KHN Staff Writer
OCT 21, 2013
“They've got a few weeks.
But if federal officials can’t get the new online insurance marketplace running smoothly by mid-November, the problems plaguing the three-week-old website could become a far bigger threat to the success of the health law, hampering enrollment and fueling opponents’ calls to delay implementation, say analysts.”
That is only 3 weeks from today October 22, 2013. According to sources, there are over 3 million lines of ‘code’ to review and correct as necessary.
If the administration solves the problems before the end of October, “this would just be a blip on the radar,” said Dan Mendelson of consulting firm Avalere Health in Washington.
If problems cannot be resolved that quickly, Mendelson said “there are other options for getting people enrolled,” noting that Medicare beneficiaries signed up for coverage for decades without using computers.
But those options are not ideal, mainly because millions of applications would have to be manually checked across several federal agencies.
“That would take significantly longer than if it was automated,”
Some analysts suggest that if problems persist into late November or December, that the Obama administration will need to consider extending the open enrollment period.
Such a decision, however, would have political and financial ramifications.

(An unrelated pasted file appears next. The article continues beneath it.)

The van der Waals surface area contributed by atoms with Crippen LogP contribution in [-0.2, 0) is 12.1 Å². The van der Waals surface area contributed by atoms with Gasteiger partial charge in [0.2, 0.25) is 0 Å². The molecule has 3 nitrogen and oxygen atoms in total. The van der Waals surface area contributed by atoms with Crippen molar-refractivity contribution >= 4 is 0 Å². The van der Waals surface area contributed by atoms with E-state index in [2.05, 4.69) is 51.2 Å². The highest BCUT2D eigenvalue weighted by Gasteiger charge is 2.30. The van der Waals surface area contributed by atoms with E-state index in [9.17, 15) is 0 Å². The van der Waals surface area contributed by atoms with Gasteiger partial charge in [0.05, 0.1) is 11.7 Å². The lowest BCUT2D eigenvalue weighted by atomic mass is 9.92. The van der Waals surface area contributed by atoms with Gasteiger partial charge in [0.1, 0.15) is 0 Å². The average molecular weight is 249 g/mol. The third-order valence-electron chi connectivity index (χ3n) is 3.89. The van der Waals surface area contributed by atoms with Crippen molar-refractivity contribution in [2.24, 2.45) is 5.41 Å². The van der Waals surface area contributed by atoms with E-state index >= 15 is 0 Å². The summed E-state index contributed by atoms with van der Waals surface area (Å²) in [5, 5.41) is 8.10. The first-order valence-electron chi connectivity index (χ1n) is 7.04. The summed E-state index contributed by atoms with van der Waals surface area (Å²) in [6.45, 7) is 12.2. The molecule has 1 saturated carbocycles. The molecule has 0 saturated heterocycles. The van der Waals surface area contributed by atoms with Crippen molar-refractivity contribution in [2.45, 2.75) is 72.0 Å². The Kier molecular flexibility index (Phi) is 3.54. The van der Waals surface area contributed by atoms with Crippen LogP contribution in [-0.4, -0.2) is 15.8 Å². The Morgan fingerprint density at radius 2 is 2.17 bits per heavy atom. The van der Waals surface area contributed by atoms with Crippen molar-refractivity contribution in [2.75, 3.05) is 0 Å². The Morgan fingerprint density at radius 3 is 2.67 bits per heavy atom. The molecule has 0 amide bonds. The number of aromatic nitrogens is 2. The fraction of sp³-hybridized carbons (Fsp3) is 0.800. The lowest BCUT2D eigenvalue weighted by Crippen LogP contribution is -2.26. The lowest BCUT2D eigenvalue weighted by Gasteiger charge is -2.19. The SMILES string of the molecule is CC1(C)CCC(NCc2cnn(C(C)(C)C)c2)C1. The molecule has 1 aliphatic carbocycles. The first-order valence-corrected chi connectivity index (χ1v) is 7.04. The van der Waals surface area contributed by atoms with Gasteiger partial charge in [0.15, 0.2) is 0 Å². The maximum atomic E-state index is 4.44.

These events have created a political and administrative bonfire. It impacts financial planning by insurance companies, and to say the least…..the object for affordable care, the patients themselves. Unfortunately patients are left for last, covered in dust, smoke and mirrors.
Because the health law is primarily aimed at low to moderate income people – and their household cash flow is often drained by holiday gift spending and replenished by February tax refunds -- getting the exchange working by November isn’t critical, said Brian Haile, senior vice president of healthcare policy at Jackson Hewitt tax service.
“If you’re trying to sell something you need to do it at a period during which you don’t have competing consumption,” said Haile. “After Nov. 1 … foremost on their minds is not, ‘Am I going to buy insurance?’ but ‘What am I going to put under the tree?’ ”
Jay Hancock, Anna Gorman and Philip Galewitz contributed.